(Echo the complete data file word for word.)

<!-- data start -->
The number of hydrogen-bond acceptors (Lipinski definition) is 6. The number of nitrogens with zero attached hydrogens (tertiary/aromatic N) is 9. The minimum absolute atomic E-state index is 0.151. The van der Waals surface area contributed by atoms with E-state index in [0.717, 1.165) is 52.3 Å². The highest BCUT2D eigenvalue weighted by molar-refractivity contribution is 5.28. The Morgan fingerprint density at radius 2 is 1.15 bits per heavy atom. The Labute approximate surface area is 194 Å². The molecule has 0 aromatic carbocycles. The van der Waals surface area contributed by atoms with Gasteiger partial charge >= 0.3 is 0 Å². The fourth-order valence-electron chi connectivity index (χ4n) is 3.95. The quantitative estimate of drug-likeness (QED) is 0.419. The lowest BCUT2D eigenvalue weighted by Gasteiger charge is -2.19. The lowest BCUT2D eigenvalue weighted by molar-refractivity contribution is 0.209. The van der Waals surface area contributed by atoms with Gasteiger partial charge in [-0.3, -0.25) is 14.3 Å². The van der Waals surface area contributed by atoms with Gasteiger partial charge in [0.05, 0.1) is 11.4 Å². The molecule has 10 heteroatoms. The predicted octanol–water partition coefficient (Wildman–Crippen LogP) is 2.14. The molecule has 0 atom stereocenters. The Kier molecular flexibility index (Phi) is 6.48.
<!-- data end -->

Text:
The number of hydrogen-bond acceptors (Lipinski definition) is 6. The number of nitrogens with zero attached hydrogens (tertiary/aromatic N) is 9. The minimum absolute atomic E-state index is 0.151. The van der Waals surface area contributed by atoms with E-state index in [0.717, 1.165) is 52.3 Å². The highest BCUT2D eigenvalue weighted by molar-refractivity contribution is 5.28. The Morgan fingerprint density at radius 2 is 1.15 bits per heavy atom. The Labute approximate surface area is 194 Å². The molecule has 0 aromatic carbocycles. The van der Waals surface area contributed by atoms with Gasteiger partial charge >= 0.3 is 0 Å². The fourth-order valence-electron chi connectivity index (χ4n) is 3.95. The quantitative estimate of drug-likeness (QED) is 0.419. The lowest BCUT2D eigenvalue weighted by Gasteiger charge is -2.19. The lowest BCUT2D eigenvalue weighted by molar-refractivity contribution is 0.209. The van der Waals surface area contributed by atoms with Gasteiger partial charge in [-0.3, -0.25) is 14.3 Å². The van der Waals surface area contributed by atoms with Gasteiger partial charge in [0.05, 0.1) is 11.4 Å². The molecule has 10 heteroatoms. The predicted octanol–water partition coefficient (Wildman–Crippen LogP) is 2.14. The molecule has 0 atom stereocenters. The Kier molecular flexibility index (Phi) is 6.48.